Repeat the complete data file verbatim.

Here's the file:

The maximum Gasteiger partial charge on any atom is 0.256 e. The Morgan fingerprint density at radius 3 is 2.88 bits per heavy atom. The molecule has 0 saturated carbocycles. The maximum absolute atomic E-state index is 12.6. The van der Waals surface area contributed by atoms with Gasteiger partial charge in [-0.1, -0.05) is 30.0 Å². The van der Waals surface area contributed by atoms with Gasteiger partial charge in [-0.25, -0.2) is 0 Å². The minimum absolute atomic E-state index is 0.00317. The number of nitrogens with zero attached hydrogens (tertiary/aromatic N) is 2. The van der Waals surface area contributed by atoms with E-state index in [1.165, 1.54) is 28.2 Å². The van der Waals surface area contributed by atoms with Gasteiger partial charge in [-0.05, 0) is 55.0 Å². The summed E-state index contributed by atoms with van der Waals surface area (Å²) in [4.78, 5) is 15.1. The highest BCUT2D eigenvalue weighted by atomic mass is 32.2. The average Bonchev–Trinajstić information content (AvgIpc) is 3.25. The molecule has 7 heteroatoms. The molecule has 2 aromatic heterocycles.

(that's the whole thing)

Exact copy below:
The maximum Gasteiger partial charge on any atom is 0.256 e. The Morgan fingerprint density at radius 3 is 2.88 bits per heavy atom. The molecule has 0 saturated carbocycles. The maximum absolute atomic E-state index is 12.6. The van der Waals surface area contributed by atoms with Gasteiger partial charge in [-0.1, -0.05) is 30.0 Å². The van der Waals surface area contributed by atoms with Gasteiger partial charge in [-0.25, -0.2) is 0 Å². The minimum absolute atomic E-state index is 0.00317. The number of nitrogens with zero attached hydrogens (tertiary/aromatic N) is 2. The van der Waals surface area contributed by atoms with E-state index in [1.165, 1.54) is 28.2 Å². The van der Waals surface area contributed by atoms with Gasteiger partial charge in [-0.05, 0) is 55.0 Å². The summed E-state index contributed by atoms with van der Waals surface area (Å²) in [4.78, 5) is 15.1. The highest BCUT2D eigenvalue weighted by atomic mass is 32.2. The average Bonchev–Trinajstić information content (AvgIpc) is 3.25. The molecule has 7 heteroatoms. The molecule has 2 aromatic heterocycles.